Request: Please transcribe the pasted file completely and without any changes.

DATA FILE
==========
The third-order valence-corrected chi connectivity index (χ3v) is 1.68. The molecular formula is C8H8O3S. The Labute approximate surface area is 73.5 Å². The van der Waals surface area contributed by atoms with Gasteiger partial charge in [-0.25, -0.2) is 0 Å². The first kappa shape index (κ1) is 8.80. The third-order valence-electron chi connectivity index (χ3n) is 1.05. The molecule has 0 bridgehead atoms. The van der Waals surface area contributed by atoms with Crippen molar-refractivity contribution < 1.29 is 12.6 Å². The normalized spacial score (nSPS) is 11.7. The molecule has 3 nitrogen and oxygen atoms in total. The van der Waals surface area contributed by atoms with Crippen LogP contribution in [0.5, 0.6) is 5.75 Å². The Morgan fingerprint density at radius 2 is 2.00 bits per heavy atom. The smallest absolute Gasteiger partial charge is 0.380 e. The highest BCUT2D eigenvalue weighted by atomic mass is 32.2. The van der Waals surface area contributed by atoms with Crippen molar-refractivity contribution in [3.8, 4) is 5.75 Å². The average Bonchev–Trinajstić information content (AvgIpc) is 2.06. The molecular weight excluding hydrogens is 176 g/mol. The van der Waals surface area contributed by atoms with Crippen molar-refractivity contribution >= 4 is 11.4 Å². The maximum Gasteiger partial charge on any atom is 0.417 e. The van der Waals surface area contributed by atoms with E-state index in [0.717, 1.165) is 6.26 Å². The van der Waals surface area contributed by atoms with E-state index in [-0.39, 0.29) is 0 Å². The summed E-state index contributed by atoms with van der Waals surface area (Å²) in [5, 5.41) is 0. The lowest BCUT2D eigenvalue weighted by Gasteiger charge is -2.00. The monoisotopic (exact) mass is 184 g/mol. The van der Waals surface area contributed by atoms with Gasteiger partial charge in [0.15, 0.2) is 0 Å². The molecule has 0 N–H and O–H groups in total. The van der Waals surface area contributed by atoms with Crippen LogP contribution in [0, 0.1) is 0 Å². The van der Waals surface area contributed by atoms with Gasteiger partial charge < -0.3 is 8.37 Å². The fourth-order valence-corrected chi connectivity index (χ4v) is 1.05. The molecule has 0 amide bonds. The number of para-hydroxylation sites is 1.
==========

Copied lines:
The third-order valence-corrected chi connectivity index (χ3v) is 1.68. The molecular formula is C8H8O3S. The Labute approximate surface area is 73.5 Å². The van der Waals surface area contributed by atoms with Gasteiger partial charge in [-0.25, -0.2) is 0 Å². The first kappa shape index (κ1) is 8.80. The third-order valence-electron chi connectivity index (χ3n) is 1.05. The molecule has 0 bridgehead atoms. The van der Waals surface area contributed by atoms with Crippen molar-refractivity contribution < 1.29 is 12.6 Å². The normalized spacial score (nSPS) is 11.7. The molecule has 3 nitrogen and oxygen atoms in total. The van der Waals surface area contributed by atoms with Crippen LogP contribution in [0.5, 0.6) is 5.75 Å². The Morgan fingerprint density at radius 2 is 2.00 bits per heavy atom. The smallest absolute Gasteiger partial charge is 0.380 e. The highest BCUT2D eigenvalue weighted by atomic mass is 32.2. The van der Waals surface area contributed by atoms with Crippen molar-refractivity contribution in [3.8, 4) is 5.75 Å². The average Bonchev–Trinajstić information content (AvgIpc) is 2.06. The molecular weight excluding hydrogens is 176 g/mol. The van der Waals surface area contributed by atoms with Crippen molar-refractivity contribution >= 4 is 11.4 Å². The maximum Gasteiger partial charge on any atom is 0.417 e. The van der Waals surface area contributed by atoms with E-state index in [0.717, 1.165) is 6.26 Å². The van der Waals surface area contributed by atoms with E-state index in [-0.39, 0.29) is 0 Å². The summed E-state index contributed by atoms with van der Waals surface area (Å²) in [5, 5.41) is 0. The lowest BCUT2D eigenvalue weighted by Gasteiger charge is -2.00. The monoisotopic (exact) mass is 184 g/mol. The van der Waals surface area contributed by atoms with Gasteiger partial charge in [0.15, 0.2) is 0 Å². The molecule has 0 N–H and O–H groups in total. The van der Waals surface area contributed by atoms with Crippen LogP contribution in [0, 0.1) is 0 Å². The van der Waals surface area contributed by atoms with Gasteiger partial charge < -0.3 is 8.37 Å². The fourth-order valence-corrected chi connectivity index (χ4v) is 1.05. The molecule has 0 amide bonds. The number of para-hydroxylation sites is 1.